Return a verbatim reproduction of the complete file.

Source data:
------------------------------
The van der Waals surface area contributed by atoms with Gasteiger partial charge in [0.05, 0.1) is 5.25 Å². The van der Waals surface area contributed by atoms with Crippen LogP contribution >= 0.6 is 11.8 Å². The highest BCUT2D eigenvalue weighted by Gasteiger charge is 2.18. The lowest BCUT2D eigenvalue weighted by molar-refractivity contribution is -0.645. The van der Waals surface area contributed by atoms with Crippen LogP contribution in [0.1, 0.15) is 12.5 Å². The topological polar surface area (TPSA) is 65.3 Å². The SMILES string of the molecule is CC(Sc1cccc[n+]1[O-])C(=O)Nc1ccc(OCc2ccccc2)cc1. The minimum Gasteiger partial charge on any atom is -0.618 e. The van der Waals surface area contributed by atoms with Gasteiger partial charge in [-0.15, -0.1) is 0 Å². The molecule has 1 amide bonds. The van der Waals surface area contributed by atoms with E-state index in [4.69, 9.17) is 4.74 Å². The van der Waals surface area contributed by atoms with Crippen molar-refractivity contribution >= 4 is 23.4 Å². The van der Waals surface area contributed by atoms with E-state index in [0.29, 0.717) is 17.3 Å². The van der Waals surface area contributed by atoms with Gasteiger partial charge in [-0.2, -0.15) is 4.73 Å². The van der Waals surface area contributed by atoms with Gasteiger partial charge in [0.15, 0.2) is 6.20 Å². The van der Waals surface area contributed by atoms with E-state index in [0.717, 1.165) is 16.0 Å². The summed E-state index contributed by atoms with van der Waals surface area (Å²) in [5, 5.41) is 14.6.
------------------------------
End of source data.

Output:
The van der Waals surface area contributed by atoms with Gasteiger partial charge in [0.05, 0.1) is 5.25 Å². The van der Waals surface area contributed by atoms with Crippen LogP contribution >= 0.6 is 11.8 Å². The highest BCUT2D eigenvalue weighted by Gasteiger charge is 2.18. The lowest BCUT2D eigenvalue weighted by molar-refractivity contribution is -0.645. The van der Waals surface area contributed by atoms with Crippen LogP contribution in [0.1, 0.15) is 12.5 Å². The topological polar surface area (TPSA) is 65.3 Å². The SMILES string of the molecule is CC(Sc1cccc[n+]1[O-])C(=O)Nc1ccc(OCc2ccccc2)cc1. The minimum Gasteiger partial charge on any atom is -0.618 e. The van der Waals surface area contributed by atoms with Gasteiger partial charge in [-0.15, -0.1) is 0 Å². The molecule has 1 amide bonds. The van der Waals surface area contributed by atoms with E-state index in [4.69, 9.17) is 4.74 Å². The van der Waals surface area contributed by atoms with Crippen molar-refractivity contribution >= 4 is 23.4 Å². The van der Waals surface area contributed by atoms with E-state index in [0.29, 0.717) is 17.3 Å². The van der Waals surface area contributed by atoms with Gasteiger partial charge in [-0.2, -0.15) is 4.73 Å². The van der Waals surface area contributed by atoms with Gasteiger partial charge in [0.15, 0.2) is 6.20 Å². The van der Waals surface area contributed by atoms with E-state index in [0.717, 1.165) is 16.0 Å². The summed E-state index contributed by atoms with van der Waals surface area (Å²) in [5, 5.41) is 14.6.